After seven years of Liberal policies, Canadians are facing record-high inflation and a skyrocketing cost of living, leading to higher grocery and gas prices and a growing housing affordability crisis. More than half of Canadians are $200 or less away from not being able to pay their bills or rent, with three in 10 already falling behind at the end of the month. It is heartbreaking to hear the stories of families, in Miramichi—Grand Lake and across the country, being forced to go from shopping at the grocery store to now visiting the food bank. These are hard-working Canadian parents, struggling to feed their families.
Now is not the time to add an emission tax on to farmers, yet that is exactly what the government is doing. What is this fixation on farmers, construction workers, oil and gas workers, and people who drive trucks, vans and SUVs? This is the type of government that is literally zeroing in on certain groups of Canadians and making their lives twice as miserable as the inflationary times we are already faced with because of the government's decision-making to begin with.
These costs are being passed on to the consumer, driving higher costs in the grocery store aisles, and Canadians are feeling it. People in Miramichi—Grand Lake are feeling it.
History is repeating itself. As we saw in the late 1970s and early eighties, Canada's government is spending outside of its means, and Canadians are paying for it at the gas pumps, grocery stores and every time we buy anything. Inflation is currently 6.7% nationwide, but in my home province of New Brunswick, inflation is 7.4%, with no sign of slowing down. Moncton, New Brunswick, has the highest MLS listing hike in home prices year over year, at almost 60%. At what point will the government start working with the different levels of government to get a proper solution, instead of trying to spend its way out of the crisis? That just does not work.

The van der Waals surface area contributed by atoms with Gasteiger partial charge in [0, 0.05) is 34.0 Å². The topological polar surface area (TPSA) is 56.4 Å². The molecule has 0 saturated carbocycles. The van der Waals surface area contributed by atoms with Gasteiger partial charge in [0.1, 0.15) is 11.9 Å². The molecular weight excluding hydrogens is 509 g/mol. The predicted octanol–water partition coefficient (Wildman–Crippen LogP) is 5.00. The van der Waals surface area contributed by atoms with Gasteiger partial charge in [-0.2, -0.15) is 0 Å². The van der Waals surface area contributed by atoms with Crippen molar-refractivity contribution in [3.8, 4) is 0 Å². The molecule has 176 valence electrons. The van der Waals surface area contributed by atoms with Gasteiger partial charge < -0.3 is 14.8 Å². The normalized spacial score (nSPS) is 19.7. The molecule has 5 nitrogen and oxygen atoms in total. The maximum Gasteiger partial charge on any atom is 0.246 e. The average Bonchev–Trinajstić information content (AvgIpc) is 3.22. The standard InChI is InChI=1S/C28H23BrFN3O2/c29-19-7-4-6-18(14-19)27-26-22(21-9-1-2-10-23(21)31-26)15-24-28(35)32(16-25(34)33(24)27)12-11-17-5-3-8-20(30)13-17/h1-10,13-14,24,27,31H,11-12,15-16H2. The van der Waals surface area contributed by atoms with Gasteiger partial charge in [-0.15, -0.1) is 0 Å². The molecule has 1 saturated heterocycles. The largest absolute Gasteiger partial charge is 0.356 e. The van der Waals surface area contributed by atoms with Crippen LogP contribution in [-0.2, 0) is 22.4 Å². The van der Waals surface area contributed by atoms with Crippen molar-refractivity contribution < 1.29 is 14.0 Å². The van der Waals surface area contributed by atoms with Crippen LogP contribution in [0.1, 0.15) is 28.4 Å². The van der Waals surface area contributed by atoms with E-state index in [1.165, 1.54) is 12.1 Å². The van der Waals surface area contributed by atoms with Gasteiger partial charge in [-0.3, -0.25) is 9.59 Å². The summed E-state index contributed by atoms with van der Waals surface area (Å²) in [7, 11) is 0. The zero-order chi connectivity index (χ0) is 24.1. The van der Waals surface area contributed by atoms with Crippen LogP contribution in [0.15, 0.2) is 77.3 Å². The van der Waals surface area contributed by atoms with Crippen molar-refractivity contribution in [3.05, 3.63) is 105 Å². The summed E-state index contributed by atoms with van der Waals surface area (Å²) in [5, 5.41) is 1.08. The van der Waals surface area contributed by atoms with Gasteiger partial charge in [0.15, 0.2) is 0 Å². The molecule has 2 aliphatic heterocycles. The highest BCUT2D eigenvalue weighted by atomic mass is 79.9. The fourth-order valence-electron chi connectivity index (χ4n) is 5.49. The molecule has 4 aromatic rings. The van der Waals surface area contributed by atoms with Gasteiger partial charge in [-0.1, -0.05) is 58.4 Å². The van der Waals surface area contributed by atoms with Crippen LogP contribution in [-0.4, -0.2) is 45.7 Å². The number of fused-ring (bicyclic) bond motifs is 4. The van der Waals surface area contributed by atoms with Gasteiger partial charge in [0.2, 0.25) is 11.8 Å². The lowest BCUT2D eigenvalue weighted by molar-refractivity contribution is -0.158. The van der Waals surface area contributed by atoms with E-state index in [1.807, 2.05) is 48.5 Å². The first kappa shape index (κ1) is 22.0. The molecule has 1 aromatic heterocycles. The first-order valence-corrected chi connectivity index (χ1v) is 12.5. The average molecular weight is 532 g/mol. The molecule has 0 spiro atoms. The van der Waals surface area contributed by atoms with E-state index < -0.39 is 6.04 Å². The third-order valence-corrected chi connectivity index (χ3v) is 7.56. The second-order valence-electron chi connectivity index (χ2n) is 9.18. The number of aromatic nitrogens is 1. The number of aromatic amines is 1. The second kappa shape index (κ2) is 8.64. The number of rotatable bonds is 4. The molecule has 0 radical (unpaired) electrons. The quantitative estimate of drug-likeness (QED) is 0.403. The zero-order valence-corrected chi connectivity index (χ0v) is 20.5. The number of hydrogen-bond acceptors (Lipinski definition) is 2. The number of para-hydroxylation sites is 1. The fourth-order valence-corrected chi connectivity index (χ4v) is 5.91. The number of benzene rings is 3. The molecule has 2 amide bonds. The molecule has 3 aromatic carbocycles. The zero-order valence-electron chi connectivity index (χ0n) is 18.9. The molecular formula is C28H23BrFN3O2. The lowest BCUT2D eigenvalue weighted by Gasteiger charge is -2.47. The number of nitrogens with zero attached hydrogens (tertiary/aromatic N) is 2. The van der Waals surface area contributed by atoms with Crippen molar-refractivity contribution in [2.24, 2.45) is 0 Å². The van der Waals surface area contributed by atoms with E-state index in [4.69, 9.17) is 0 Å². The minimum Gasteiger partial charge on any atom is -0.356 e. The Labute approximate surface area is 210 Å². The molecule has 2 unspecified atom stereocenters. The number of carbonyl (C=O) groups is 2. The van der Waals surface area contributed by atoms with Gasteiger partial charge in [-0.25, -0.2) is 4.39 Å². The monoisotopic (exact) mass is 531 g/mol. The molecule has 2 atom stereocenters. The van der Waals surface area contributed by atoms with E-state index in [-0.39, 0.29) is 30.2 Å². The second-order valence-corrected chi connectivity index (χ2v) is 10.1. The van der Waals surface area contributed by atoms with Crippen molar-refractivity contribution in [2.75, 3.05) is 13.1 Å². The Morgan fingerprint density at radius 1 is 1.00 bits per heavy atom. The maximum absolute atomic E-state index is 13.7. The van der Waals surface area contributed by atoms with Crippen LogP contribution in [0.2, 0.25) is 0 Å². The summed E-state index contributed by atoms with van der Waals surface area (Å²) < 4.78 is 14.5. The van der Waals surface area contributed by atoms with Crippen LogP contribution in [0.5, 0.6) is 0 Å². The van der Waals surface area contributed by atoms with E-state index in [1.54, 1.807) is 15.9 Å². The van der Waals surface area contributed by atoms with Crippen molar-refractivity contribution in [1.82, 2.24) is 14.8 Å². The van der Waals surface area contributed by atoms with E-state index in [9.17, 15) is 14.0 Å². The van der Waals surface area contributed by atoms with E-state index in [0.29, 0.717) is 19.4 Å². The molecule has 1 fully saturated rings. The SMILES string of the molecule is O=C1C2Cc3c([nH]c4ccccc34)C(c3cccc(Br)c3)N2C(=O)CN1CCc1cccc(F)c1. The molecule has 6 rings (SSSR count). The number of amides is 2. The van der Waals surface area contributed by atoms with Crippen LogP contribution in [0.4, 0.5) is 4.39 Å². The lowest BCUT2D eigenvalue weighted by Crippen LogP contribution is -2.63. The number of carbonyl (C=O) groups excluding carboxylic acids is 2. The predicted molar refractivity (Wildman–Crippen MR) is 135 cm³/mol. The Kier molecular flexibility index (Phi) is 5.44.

The Liberal-NDP spending solution is one of the major reasons we are in this mess in the first place. This budget is adding $3,500 per household in national debt. How is passing the buck on to taxpayers having their backs? I would like the explanation for that.
When looking at the budget and seeing how the government is planning on approaching the housing crisis, all I saw was a macroplan that will take many years to see any results. Many of those results will not be positive, if there are any, and there is no plan for immediate action. This will only add fuel to the inflationary fire, with no immediate help for Canadians trying to buy their first home.
There are constituents calling me asking how a new registered savings plan would help them get into their first home when they are scraping by to pay their current bills. The Liberal-NDP government currently does not have Miramichi—Grand Lake's back. It does have its hands directly in both of our pockets, and probably the front pockets too. It is a government focusing on the perfect headline. What it really needs to be doing is focusing on a solution that will work. The government needs to get off its high horse, roll up its sleeves and get to work.